As a marine biologist, watching our global plastic pollution problem grow and grow and grow is fascinatingly horrifying. Just the amount is incredible—72 million tons of plastic packaging is produced every year, and around one-third of that ends up in the ocean. That’s the equivalent of a garbage truck full of plastic being dumped into the ocean every single minute, every day of the year. And once it’s in the ocean, it is broken down into smaller pieces by sun and salt; it becomes microplastic and gets incorporated in the food chain.
One-third of fish caught in the UK are contaminated with microplastic. Oysters and mussels are contaminated. A recent study found 83 percent of drinking water samples around the world were contaminated. Contamination of sea water itself means there is microplastic in our table salt. Sea minerals and fish meal, the foundation of many agricultural fertilizers and feed for livestock and pets, are contaminated.
We used science to create a material that lasts forever, and then we throw it away, all day, every day. That doesn’t make any sense. And of course, there is no “away.” Every single piece of plastic that has ever been created is still with us.
So what do we do about this problem that is choking our ocean? There are many proven and practical ways to deal with plastic pollution. My favorite technological solution is the Inner Harbor Water Wheel in Baltimore, Maryland. It uses river currents and floating booms to funnel plastic and other trash into a water wheel and then into a dumpster that can be hauled away. Very simple. Very effective. These should be at the mouth of every river, preventing plastic from getting to the sea.
And if there is one thing we have learned from the incredible effort led by Afroz Shah to pick up almost 8,000 tons of trash from a beach in Mumbai, it’s that beach cleanups are not to be scoffed at. Let’s Do It, an organization I’ve only just become aware of, has been quietly scaling up massive cleanups around the world since 2008. The Ocean Conservancy and Surfrider have also been mobilizing citizens for beach cleanups for decades. We should each pitch in and pick up.
We can also become more effective at reducing, reusing, recycling, and re-purposing existing plastic. But then there is the reality check that there is so much plastic already in the environment—and so much of it is microplastic—that it is nearly impossible to truly clean up. Our planet is already forever changed.
We can’t go back to a world free of plastic pollution. But we can stop the problem from growing, and we can turn the trend around. To do that we really must break our addiction to plastic. We must refuse to use plastic (except for condoms—a great kind of single-use plastic, since it means we’re creating fewer humans to generate of plastic trash). We must stop creating new plastic. This will require a major cultural shift—the creation of new traditions, norms, trends, memes. A shift away from a culture that accepts things being disposable, away from ordering so many of our meals “to go.”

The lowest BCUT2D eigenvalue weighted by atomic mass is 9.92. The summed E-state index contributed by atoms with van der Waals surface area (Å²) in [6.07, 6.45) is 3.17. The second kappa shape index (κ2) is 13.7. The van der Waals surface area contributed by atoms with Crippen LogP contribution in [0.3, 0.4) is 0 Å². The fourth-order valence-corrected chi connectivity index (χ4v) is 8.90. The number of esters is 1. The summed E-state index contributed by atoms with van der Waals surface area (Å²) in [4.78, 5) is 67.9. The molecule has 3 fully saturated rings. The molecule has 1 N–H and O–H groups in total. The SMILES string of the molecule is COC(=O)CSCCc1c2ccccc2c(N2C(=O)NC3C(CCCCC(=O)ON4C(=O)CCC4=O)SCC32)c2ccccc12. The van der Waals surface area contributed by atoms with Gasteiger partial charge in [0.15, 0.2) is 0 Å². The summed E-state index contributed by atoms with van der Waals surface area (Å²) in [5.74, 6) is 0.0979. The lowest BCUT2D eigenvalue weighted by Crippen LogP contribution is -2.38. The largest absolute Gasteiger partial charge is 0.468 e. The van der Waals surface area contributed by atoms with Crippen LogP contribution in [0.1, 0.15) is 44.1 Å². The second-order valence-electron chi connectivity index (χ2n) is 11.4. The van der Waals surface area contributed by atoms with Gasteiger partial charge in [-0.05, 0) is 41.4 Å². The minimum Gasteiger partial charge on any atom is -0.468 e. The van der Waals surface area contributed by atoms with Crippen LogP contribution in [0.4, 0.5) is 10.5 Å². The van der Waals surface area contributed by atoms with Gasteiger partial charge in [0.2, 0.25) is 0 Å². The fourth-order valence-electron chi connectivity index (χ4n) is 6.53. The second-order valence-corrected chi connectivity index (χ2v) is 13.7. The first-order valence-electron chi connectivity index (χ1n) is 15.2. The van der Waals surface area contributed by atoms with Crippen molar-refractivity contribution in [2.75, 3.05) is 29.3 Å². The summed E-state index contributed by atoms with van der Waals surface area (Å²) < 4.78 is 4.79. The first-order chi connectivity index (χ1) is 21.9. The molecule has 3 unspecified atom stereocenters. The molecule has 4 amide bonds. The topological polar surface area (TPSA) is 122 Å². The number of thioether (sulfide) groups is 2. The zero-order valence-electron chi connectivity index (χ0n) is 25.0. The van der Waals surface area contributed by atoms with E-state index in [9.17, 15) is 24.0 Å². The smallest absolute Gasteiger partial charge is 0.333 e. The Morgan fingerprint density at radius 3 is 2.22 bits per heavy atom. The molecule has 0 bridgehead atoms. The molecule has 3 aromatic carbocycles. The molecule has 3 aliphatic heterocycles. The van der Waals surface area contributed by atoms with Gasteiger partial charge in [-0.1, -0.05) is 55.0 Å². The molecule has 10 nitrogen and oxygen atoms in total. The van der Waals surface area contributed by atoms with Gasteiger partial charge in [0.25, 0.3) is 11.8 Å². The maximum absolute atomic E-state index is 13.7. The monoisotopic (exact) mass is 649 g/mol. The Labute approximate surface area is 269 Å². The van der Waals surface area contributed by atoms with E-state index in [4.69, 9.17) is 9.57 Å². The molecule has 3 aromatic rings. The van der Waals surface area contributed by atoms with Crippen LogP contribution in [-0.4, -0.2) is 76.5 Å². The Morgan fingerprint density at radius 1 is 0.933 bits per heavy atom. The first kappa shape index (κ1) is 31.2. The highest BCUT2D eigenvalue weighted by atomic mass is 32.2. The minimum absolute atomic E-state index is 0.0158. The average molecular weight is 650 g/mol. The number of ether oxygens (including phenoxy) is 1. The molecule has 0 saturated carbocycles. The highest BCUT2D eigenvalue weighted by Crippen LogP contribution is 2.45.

At the risk of sounding too romantic, we need a return to eating our meals and drinking our coffee while sitting and looking each other in the eye—then actually washing the dishes! Of course, this also has lots of other benefits—for our heath, well-being, for community-building—beyond plastic reduction.
Breaking our addiction will also require a major shift in government and corporate policies. It’s time for a little less talk and a little more action. There is so much that can be done to alleviate this explosive plastic fiasco.
We can ban plastic straws and utensils as the city of Seattle just did. Ban plastic bags like Kenya just did. Ban plastic microbeads like the United States did. Ban plastic takeout containers like Hobart, Tasmania just did. Improve the quality of the drinking water that comes out of the tap, so people won’t feel they have to drink bottled water to protect their health.
Let’s race to see which cities, states, nations, and corporations will be first to achieve all of the above. Let’s follow those who are leading, and learn from them the practical nuance of how to make this shift away from plastic work in reality. It takes political will, visionary leadership.
As an advocate for social justice, I will note that while the stakes are high for all of us, they are often even higher for poor communities and communities of color on the coasts. They are the ones who live near the most polluted and plastic-choked waters; who are less likely to be able to filter carcinogenic microplastics out of their drinking water; who are more likely to live in neighborhoods without robust waste management and recycling services, where plastic trash just piles up and up. Ocean conservation is a social justice issue.
So it’s time to take a leap, together, to envision a world without single-use plastic. Getting new plastic bags every time you buy groceries is ridiculous. Getting disposable plastic forks, plates, and bowls every time you eat a meal to-go is nuts. Using a plastic straw that will last forever for only a few seconds is crazy. And shipping water all over the world in little plastic bottles is totally absurd. People did just fine getting their food home from the store, eating outside their homes, and staying hydrated before all this plastic got involved.
With political will, a cultural shift, some scientific innovation, an eye to social justice, and by washing a few more dishes, we can work our way out of this enormous mess we humans have made.
Note: This article is a slight adaptation of remarks given at the Our Ocean Conference in Malta, October 5-6, hosted by the European Union (@EU_MARE). The commitments made by political, corporate, NGO, and philanthropy leaders as this conference are here, and more from the conference at #OurOcean.